It just got a lot harder to evade browser fingerprinting: a bunch of boffins have worked out how to fingerprint the machine behind the browser, using only information provided by browser features.
Like so many ideas, it's obvious once someone's thought of it: activities that aren't processed in the browser are treated the same whether the page is rendered in (say) Chrome, Firefox, IE or Edge.
The group – Yinzhi Cao and Song Li of from Lehigh University in Pennsylvania, and Erik Wijmans from Washington University in St. Louis – have worked out how to access various operating system and hardware-level features that can fingerprint an individual machine, regardless of browser.
These include screen resolution with zoom; CPU virtual cores; installed fonts and writing scripts; the AudioContext call; GPU features such as line and curve rendering, anti-aliasing, shading, and transparency; and more.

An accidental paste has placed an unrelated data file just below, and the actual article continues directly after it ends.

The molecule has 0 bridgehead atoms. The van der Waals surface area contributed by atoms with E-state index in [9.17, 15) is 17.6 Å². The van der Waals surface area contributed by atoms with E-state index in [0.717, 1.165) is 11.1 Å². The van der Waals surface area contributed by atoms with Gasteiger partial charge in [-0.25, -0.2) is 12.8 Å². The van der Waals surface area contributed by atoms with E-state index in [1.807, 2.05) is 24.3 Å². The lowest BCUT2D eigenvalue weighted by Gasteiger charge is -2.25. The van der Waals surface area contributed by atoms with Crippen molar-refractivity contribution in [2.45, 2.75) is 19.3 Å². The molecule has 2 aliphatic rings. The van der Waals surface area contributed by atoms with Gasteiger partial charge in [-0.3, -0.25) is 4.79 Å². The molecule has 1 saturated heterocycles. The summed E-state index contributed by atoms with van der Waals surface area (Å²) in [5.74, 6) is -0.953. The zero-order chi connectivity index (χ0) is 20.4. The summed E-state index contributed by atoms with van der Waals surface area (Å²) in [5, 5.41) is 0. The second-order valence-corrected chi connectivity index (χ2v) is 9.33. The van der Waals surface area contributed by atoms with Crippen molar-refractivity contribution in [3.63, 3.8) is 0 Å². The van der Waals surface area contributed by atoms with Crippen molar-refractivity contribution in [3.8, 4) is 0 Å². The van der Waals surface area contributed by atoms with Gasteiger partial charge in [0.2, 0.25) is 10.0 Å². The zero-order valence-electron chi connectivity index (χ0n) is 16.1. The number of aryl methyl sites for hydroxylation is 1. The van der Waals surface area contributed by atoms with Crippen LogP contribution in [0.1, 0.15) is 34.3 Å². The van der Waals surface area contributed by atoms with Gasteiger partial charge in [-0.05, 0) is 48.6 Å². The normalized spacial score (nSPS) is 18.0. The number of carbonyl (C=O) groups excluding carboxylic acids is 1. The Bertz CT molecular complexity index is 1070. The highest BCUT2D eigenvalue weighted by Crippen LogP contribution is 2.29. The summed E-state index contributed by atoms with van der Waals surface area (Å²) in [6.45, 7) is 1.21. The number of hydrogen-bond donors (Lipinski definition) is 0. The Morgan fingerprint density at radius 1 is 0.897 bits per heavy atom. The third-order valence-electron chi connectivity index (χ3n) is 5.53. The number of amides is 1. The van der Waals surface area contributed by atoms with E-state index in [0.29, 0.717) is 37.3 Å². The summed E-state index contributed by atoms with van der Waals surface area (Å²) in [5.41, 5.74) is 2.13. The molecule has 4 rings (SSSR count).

The researchers reckon they can fingerprint a machine with 99.24 per cent accuracy (compared to under 91 per cent for browser fingerprinting).
Cao and friends say there's one browser that defeats the worst of their attacks: the Tor browser. That's because the Tor people have the position of being paranoid by default: it normalises many of the outputs Cao uses. The only features not given fake values by the Tor browser, the paper says, are screen width-to-height ratio, and AudioContext.